Congress took the right path in bringing back the Export-Import Bank after conservative Republicans allowed the bank’s charter to expire last summer.

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CONGRESS made the right choice in restoring the Export-Import Bank.

The bank, founded in 1934, is a federal agency that provides financing and loan guarantees for sales of U.S. goods to foreign buyers. But it lost its charter June 30 amid a protracted and unnecessary ideological battle.

The U.S. House and Senate this week approved reinstating the bank through 2019 as part of a $300 billion transportation package. President Obama is expected to sign the bill into law.

That is great news for hundreds of large and small companies nationwide, such as Mukilteo-based Vista Clara. The maker of groundwater detection instruments sells many of its products, priced between $100,000 and $300,000, to foreign governments, universities and companies.

For years, Vista Clara depended on the Ex-Im Bank to insure overseas shipments before receiving payment — a type of insurance the company could not find on the private market.

Conservative lawmakers blocked reauthorization of the bank earlier this year saying it amounts to corporate welfare and gives unfair advantages to big companies. U.S. Rep. Jeb Hensarling, R-Texas, wrote in The Wall Street Journal that the bank represents “the rise of a progressive welfare state.”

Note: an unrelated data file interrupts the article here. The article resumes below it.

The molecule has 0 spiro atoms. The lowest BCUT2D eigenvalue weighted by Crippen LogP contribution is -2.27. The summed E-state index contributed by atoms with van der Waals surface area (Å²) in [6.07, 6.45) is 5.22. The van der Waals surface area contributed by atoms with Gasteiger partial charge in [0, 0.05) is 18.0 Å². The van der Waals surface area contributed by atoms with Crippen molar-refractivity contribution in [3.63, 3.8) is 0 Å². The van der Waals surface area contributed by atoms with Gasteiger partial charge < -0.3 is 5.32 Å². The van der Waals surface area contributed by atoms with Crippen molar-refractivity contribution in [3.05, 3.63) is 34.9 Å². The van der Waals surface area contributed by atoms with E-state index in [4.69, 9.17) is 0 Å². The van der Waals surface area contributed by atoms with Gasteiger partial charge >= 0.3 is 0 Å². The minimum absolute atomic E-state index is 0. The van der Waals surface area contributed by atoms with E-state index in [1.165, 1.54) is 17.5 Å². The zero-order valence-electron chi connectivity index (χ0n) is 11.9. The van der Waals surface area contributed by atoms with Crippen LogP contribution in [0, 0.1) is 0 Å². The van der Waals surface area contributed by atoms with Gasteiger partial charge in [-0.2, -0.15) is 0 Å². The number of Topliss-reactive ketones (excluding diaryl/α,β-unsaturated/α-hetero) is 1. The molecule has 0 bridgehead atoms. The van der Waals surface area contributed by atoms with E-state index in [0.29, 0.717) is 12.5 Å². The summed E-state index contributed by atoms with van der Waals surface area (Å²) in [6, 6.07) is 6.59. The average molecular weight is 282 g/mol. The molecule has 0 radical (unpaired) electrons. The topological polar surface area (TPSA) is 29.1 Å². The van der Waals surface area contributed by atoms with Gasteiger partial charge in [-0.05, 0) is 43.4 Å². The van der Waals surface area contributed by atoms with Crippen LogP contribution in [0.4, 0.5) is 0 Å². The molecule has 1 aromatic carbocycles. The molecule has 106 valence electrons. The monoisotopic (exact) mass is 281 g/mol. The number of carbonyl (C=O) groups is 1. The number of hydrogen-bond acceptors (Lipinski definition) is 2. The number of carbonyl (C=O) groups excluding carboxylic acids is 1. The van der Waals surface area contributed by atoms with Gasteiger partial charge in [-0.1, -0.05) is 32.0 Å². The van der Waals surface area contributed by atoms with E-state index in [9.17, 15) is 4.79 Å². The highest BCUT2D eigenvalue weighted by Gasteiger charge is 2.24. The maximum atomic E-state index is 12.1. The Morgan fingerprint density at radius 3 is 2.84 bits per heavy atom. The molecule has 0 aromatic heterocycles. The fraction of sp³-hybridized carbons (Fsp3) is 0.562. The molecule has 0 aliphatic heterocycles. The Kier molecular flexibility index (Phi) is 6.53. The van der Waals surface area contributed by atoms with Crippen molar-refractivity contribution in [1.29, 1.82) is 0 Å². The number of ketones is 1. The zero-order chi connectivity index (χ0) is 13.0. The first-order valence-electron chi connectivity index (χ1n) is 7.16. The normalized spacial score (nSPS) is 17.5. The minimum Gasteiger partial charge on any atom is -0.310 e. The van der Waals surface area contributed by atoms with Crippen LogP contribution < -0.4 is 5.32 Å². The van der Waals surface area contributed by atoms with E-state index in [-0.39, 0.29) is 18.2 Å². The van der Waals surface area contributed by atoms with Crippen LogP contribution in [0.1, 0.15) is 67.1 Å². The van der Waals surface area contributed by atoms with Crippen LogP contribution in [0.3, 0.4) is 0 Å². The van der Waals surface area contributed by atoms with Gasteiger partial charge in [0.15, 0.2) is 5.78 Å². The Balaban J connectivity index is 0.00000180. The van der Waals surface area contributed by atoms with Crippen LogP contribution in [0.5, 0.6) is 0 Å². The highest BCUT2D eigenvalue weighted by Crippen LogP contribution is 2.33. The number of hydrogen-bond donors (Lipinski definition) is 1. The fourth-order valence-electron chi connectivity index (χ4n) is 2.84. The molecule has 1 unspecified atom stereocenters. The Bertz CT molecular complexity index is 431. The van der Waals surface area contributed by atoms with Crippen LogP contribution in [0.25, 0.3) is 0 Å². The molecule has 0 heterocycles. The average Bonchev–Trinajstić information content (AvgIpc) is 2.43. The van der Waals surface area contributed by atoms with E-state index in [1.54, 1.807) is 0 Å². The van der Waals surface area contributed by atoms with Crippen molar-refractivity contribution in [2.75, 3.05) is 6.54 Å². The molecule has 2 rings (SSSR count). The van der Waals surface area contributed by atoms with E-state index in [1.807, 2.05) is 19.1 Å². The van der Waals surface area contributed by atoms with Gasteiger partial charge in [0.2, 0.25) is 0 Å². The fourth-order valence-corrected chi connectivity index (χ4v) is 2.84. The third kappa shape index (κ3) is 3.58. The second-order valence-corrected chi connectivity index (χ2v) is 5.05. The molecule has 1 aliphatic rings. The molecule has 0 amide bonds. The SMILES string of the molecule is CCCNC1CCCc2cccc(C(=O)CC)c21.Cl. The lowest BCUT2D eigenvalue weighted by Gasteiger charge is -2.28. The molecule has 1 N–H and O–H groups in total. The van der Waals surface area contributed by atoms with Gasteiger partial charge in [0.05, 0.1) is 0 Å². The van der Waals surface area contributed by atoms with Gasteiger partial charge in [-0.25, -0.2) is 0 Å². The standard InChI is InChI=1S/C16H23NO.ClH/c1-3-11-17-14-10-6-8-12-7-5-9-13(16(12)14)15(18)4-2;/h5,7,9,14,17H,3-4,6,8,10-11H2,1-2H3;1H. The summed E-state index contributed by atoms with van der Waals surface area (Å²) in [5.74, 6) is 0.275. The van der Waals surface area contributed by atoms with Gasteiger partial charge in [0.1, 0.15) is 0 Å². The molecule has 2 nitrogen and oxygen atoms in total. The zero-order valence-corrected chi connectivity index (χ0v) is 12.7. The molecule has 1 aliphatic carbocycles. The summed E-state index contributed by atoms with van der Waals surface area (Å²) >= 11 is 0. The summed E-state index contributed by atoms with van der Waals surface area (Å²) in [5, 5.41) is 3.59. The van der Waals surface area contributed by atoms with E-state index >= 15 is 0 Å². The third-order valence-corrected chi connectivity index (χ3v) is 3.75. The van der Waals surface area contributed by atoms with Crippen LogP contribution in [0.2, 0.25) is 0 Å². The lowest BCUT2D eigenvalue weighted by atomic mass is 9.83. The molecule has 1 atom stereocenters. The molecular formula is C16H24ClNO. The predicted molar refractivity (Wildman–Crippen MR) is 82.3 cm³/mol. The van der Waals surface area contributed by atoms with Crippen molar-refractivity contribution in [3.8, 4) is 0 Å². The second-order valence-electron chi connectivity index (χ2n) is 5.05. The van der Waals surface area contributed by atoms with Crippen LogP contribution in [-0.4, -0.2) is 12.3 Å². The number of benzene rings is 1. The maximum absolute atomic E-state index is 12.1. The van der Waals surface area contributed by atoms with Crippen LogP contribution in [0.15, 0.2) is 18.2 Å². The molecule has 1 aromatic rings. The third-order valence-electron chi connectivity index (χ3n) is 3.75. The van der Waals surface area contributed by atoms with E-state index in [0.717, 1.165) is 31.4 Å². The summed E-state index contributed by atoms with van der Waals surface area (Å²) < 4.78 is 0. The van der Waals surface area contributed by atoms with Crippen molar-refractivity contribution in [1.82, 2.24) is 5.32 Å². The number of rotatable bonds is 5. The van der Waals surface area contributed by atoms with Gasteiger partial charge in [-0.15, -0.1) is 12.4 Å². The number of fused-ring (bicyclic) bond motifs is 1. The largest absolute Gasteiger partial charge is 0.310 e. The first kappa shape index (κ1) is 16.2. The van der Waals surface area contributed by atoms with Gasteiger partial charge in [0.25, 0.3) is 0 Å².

The bank, however, doesn’t give handouts. Instead, it provides services that exporters could otherwise not access, which enables them to do more business by guaranteeing deals and freeing up working capital. That matters to small and large companies alike, from Boeing on down to Vista Clara, an eight-employee firm. In Washington state alone, the bank has supported $135 billion worth of exports since 2007.

U.S. Sen. Maria Cantwell, D-Wash., along with U.S. Reps. Dave Reichert, R-Auburn, and Denny Heck, D-Olympia, deserve credit for helping bring back the Ex-Im Bank, a vital tool for growing jobs and exports in this trade-dependent state.